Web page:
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Vitamins and Blood Pressure

Vitamins and Blood Pressure
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Hypertension is a leading cause of cardiovascular disease and premature death worldwide. Lifestyle management is essential for reducing blood pressure, and strategies like eating a healthy diet (like Mediterranean); not smoking; curbing sodium, caffeine, and alcohol intake; exercising; managing stress; and losing weight have significant evidence support for such management. In conjunction with lifestyle management, researchers have also identified several vitamins and supplements that may benefit individuals with high blood pressure:

  • Magnesium (Mg) helps by increasing the production of nitric oxide (which helps relax blood vessels). A literature review that included eleven randomized controlled trials found that 365-450 mg per day of Mg supplementation significantly lowers blood pressure in individuals with insulin resistance, prediabetes, or other non-communicable chronic diseases. In a large-scale study that included more than 200,000 people, researchers observed that for every 100-mg daily increase in dietary Mg, there is a 5% reduction in hypertension risk.
  • Vitamin D supplementation can benefit hypertensive individuals as studies have identified an association between low vitamin D status and an elevated risk for high blood pressure. Current research suggests that maintaining healthy vitamin D levels may also be protective against hypertension.
  • B vitamins such as riboflavin (vitamin B2) and folate (vitamin B9) may reduce blood pressure. Some studies suggest higher folate intake early in life may protect against hypertension later in life.
  • Potassium (K) promotes urinary excretion of sodium and helps blood vessels relax. This mineral may also be the most published supplement for regulating blood pressure and reducing high blood pressure levels.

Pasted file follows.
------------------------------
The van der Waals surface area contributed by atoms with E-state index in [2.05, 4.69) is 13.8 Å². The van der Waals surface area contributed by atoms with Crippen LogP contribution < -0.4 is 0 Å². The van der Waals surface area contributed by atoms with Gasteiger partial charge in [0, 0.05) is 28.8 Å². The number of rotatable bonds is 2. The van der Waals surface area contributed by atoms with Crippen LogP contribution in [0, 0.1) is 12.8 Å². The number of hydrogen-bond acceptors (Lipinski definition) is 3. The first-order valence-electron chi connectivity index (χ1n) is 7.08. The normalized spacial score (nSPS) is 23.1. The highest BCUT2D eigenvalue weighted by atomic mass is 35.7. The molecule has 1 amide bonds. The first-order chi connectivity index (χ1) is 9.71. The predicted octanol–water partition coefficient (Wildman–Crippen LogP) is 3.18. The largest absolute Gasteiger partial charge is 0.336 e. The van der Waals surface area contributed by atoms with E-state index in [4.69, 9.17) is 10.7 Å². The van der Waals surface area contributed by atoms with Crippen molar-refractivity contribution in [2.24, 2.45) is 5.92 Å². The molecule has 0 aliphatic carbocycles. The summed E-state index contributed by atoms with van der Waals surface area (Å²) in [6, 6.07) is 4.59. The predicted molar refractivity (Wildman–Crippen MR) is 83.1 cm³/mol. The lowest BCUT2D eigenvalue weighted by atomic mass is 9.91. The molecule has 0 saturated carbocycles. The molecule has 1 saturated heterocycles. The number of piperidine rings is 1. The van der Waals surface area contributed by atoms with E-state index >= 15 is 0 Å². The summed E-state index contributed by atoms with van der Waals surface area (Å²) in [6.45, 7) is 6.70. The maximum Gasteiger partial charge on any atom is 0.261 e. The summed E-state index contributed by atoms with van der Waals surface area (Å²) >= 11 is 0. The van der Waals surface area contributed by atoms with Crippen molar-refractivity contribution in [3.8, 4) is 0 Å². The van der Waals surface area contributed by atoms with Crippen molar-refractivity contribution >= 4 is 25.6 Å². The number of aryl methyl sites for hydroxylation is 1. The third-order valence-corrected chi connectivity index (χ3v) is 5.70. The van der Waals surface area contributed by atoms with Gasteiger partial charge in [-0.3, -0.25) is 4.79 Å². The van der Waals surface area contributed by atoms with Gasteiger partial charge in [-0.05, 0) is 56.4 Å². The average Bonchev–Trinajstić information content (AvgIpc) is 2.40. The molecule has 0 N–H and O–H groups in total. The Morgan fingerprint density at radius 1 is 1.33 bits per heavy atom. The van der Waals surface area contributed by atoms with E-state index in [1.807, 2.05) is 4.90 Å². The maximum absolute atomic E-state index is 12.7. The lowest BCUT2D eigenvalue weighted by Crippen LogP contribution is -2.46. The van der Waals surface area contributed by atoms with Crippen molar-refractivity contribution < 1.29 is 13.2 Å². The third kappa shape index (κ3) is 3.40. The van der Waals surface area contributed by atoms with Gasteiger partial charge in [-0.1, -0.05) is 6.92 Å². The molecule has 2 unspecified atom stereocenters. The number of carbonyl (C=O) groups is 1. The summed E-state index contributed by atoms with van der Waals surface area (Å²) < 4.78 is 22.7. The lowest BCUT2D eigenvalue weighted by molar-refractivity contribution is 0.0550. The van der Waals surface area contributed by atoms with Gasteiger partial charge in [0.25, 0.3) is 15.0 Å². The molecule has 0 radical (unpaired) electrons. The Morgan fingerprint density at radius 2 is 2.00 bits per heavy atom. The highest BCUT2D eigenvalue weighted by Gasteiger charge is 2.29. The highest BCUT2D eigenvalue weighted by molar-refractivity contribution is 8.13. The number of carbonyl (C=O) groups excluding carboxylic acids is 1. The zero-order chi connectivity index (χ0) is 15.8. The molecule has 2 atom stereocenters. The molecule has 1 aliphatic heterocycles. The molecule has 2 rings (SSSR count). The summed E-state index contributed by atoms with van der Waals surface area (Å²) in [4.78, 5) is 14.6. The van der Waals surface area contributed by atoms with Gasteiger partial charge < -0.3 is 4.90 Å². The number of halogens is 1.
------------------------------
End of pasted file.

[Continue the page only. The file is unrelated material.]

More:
• Coenzyme Q10 (CoQ10) is a vitamin-like molecule that has been demonstrated to reduce systolic blood pressure (the first number in a reading).
  • L-arginine is an amino acid (a protein building block) that has been observed to significantly improve blood vessel function and blood flow, as noted in an article that pooled findings from seven studies. This amino acid may also reduce diastolic blood pressure (the second number in a reading) in pregnant women with hypertension.
  • Vitamin C is a water-soluble nutrient. A systematic review of eight studies found that an intake of 300-1000mg/day may reduce blood pressure. Researchers have also observed that people with low blood levels of vitamin C have a higher risk of hypertension than those with optimal blood levels.

Studies have also found other foods, vitamins, minerals, herbs, and supplements like beetroot, garlic, fish oil, probiotics, melatonin, green tea, ginger, basil, cinnamon, cardamom, flax seed, garlic, ginger, hawthorn, celery seed, French lavender, and Cat’s claw may have a role in blood pressure management. However, before supplementing your diet with any of these items with reducing blood pressure as a goal, consult with your healthcare provider as they may be able to inform you about which may provide the best benefit to your unique case, as well as which to avoid if there is potential for interactions with any medications you’re currently taking.

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